Join Fred Kofman for an in-depth discussion in this video Moving to response-ability, part of Powerless to Powerful: Taking Control.
- The story of the victim is always justifying.…It's true bad things happen to us all the time.…They happen to us as individuals.…They happen to us as teams.…They happen to us as families.…They happen to us as communities.…And whenever something bad happens,…the first reaction is to look for who to blame…or what to blame, and to feel that it's not our fault,…that we're okay.…As I said, the price of that is that we don't see…the opportunities to respond to the situation.…
We don't see how we were a part of creating the situation,…how we participated in the problem.…But if we don't see ourselves as part of the problem,…we cannot see ourselves as part of the solution.…I didn't break it, I don't have to fix it.…Well, that's a bad way to think.…That's a poor way to think because,…even though you didn't break it,…you may be suffering from it.…So anything that causes suffering,…it's your problem in the sense…that you can take responsibility to do something about it.…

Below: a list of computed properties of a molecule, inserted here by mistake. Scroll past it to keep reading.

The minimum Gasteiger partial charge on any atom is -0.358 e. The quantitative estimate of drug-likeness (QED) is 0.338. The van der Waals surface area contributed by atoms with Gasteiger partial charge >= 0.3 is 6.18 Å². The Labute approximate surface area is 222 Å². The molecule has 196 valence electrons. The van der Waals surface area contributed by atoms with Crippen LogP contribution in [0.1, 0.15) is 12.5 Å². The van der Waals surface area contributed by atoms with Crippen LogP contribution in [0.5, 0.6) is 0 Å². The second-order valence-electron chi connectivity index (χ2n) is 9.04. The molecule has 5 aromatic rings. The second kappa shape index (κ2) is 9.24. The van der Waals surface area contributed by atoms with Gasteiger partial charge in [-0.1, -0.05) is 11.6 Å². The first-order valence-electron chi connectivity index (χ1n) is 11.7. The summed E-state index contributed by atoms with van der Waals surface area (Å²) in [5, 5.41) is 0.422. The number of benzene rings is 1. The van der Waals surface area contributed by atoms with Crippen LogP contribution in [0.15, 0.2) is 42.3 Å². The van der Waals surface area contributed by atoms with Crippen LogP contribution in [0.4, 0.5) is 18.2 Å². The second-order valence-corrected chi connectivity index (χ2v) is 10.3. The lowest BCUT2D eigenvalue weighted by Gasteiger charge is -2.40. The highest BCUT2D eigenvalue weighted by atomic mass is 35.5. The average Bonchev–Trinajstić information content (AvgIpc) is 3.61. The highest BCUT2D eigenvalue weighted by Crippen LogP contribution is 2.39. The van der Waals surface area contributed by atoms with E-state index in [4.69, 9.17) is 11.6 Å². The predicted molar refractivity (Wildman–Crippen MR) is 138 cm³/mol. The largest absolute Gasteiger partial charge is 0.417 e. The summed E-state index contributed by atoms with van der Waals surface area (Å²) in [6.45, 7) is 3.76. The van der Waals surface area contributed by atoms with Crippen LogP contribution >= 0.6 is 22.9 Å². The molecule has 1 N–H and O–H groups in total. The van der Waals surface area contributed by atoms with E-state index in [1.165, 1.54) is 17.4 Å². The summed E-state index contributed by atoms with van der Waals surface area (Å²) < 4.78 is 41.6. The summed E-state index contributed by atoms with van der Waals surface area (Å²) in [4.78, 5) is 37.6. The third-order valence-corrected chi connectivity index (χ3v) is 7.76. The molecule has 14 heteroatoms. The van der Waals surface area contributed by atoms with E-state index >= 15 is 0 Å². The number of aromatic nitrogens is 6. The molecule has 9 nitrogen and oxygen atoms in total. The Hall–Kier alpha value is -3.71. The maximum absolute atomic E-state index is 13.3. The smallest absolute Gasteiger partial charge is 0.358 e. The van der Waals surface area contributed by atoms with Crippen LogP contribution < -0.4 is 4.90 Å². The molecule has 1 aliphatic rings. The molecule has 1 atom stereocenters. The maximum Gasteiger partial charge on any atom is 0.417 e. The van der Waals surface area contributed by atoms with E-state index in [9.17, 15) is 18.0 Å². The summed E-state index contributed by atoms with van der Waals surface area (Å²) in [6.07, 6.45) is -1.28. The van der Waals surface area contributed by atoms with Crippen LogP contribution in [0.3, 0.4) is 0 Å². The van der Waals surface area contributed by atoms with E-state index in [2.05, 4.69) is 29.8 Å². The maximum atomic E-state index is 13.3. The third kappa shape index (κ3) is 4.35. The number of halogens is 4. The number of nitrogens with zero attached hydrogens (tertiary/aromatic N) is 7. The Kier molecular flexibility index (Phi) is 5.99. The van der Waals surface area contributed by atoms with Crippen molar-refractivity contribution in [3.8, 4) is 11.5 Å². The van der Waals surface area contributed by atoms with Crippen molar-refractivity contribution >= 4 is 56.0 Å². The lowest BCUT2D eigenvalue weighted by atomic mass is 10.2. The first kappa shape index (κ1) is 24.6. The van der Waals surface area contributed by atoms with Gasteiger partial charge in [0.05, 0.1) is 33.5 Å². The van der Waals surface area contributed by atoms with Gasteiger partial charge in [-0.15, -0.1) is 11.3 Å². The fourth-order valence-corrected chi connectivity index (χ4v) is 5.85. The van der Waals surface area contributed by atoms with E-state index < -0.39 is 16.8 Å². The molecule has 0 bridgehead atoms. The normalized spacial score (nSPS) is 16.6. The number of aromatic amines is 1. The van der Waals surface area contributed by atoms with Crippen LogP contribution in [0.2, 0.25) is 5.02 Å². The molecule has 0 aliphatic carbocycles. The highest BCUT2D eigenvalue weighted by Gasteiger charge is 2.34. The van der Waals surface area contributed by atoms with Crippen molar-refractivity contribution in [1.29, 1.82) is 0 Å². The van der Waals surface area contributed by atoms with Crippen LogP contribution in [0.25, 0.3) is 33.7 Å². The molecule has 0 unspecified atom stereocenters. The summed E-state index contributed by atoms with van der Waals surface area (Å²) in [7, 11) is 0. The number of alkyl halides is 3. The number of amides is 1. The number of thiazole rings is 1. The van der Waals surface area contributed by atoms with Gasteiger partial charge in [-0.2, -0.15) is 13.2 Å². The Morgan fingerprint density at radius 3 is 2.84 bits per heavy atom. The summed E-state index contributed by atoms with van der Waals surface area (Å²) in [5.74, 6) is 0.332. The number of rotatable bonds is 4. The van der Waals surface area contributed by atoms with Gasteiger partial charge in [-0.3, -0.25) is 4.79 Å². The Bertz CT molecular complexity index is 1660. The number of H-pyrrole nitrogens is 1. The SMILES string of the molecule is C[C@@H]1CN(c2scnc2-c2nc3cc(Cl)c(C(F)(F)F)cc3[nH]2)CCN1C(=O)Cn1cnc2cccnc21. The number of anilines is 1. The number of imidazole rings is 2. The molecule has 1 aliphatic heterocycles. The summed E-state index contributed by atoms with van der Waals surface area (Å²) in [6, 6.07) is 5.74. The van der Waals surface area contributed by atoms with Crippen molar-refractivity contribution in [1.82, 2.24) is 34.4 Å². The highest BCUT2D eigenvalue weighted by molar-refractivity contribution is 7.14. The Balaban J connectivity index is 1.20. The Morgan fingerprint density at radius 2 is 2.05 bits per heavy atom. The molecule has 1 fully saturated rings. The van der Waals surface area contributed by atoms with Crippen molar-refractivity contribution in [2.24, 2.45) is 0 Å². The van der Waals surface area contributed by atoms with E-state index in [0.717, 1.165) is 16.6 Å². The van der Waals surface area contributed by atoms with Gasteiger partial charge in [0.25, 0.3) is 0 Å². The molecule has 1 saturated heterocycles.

The victim precisely avoids responsibility.…But what the victim doesn't see is that he or she…
- Explore how claiming innocence can take away your power to enact change.
- Recall what "response-ability" means and how it relates to the victim mentality.
- Identify the factors that differentiate a victim from a player.
- Recognize the attributes of a hero.
- Examine methods that can help you empower others.